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Arrays allow us to store multiple values in the same variable, using an index to determine which value we wish to store or retrieve from the array. We can think of arrays like a set of post office boxes. Each one has the same physical address, the post office, but within the post office we can find an individual box based on its own box number.
Some programming languages, such as Java, use arrays that are statically sized when they are first created, and those arrays cannot be resized later. In addition, many languages that require variables to be declared with a type only allow a single variable type to be stored in an array.
Other languages, such as Python, use lists in place of arrays. List can be resized, and in untyped languages such as Python they can store different data types within the same list.
Arrays in Flowcharts & Pseudocode
The table below lists the flowchart blocks used to represent arrays, as well as the corresponding pseudocode:
Arrays in Java
Let’s review the syntax for working with arrays in Java.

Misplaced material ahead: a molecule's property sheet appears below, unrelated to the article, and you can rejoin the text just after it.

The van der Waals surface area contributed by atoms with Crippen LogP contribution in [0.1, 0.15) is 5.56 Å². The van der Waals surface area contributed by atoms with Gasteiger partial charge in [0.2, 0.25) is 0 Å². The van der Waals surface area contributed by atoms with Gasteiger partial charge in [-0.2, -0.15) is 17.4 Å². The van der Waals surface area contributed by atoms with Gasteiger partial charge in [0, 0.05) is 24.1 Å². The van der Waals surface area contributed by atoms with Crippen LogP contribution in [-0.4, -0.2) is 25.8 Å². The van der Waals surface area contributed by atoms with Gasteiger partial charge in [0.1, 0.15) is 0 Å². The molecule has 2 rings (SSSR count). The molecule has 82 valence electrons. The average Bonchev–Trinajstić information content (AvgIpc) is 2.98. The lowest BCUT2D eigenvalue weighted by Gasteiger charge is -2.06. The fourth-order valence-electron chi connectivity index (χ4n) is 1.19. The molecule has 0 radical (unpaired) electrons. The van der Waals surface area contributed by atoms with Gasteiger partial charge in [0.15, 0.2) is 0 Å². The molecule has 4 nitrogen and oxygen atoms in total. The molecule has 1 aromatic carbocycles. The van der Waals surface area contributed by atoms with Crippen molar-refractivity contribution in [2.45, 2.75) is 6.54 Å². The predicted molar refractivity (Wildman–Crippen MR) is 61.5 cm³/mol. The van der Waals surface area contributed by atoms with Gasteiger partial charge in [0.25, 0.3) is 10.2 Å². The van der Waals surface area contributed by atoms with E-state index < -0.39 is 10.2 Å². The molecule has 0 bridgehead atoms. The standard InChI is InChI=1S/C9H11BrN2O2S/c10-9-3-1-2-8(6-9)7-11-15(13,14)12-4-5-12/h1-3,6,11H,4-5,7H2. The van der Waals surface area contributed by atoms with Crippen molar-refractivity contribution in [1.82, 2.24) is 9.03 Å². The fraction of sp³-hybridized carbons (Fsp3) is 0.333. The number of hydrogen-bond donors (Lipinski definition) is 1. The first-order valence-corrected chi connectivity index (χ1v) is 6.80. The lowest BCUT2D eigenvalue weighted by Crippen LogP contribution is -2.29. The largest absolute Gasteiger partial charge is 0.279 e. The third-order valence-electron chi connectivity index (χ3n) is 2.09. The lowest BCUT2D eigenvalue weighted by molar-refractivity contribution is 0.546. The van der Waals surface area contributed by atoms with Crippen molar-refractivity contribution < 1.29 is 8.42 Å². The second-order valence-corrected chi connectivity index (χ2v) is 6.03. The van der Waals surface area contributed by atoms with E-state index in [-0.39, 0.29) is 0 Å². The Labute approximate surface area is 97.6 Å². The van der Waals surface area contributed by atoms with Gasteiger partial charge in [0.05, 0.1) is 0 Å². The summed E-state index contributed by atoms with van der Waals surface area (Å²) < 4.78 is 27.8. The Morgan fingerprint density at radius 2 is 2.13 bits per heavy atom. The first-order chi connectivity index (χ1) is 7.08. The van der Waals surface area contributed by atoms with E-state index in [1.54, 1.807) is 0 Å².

To declare an array in Java, we must give it a type, and a name, with square brackets
 included after the type:
Once the array is declared, we can initialize it using the
new keyword, followed by the type and then the size in square brackets
Of course, we can combine these two statements in to a single statement as well:
Finally, if we already know the values which we want to store in the array, we can use a shortcut syntax to initialize the array and place those values directly within it:
Accessing Array Elements
Once the array is created, we can access individual items in the array by placing the index in square brackets
 after the array’s variable name:
Java arrays can also be created with multiple dimensions, simply by adding additional square brackets
 to represent and access items in each dimension:
There are several operations that can be performed on arrays in Java as well:
Finally, we can use a special form of loop, called an Enhanced For loop, to iterate through items in an array in Java:
Once important thing to note is that arrays accessed within an Enhanced For loop are read only. So, we cannot change the values stored in the array using this loop, but we can access them. If we want to change them, we should use a standard For loop to iterate through the indices of the array: